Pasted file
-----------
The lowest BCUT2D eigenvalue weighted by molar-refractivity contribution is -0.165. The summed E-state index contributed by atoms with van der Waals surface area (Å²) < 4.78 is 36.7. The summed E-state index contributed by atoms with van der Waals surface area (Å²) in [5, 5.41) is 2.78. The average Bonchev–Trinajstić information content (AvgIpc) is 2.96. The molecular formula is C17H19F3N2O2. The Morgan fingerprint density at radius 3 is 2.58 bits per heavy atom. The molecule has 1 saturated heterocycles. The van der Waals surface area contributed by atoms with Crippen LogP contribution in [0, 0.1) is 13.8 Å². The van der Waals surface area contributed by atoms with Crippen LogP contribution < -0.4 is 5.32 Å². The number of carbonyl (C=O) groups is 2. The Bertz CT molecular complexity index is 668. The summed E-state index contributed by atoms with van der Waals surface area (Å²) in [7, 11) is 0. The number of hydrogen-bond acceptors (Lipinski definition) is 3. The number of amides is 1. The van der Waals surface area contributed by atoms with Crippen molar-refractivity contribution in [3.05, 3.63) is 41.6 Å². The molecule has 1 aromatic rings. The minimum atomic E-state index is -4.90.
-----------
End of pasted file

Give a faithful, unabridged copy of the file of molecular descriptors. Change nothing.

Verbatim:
The lowest BCUT2D eigenvalue weighted by molar-refractivity contribution is -0.165. The summed E-state index contributed by atoms with van der Waals surface area (Å²) < 4.78 is 36.7. The summed E-state index contributed by atoms with van der Waals surface area (Å²) in [5, 5.41) is 2.78. The average Bonchev–Trinajstić information content (AvgIpc) is 2.96. The molecular formula is C17H19F3N2O2. The Morgan fingerprint density at radius 3 is 2.58 bits per heavy atom. The molecule has 1 saturated heterocycles. The van der Waals surface area contributed by atoms with Crippen LogP contribution in [0, 0.1) is 13.8 Å². The van der Waals surface area contributed by atoms with Crippen LogP contribution < -0.4 is 5.32 Å². The number of carbonyl (C=O) groups is 2. The Bertz CT molecular complexity index is 668. The summed E-state index contributed by atoms with van der Waals surface area (Å²) in [7, 11) is 0. The number of hydrogen-bond acceptors (Lipinski definition) is 3. The number of amides is 1. The van der Waals surface area contributed by atoms with Crippen molar-refractivity contribution in [3.05, 3.63) is 41.6 Å². The molecule has 1 aromatic rings. The minimum atomic E-state index is -4.90.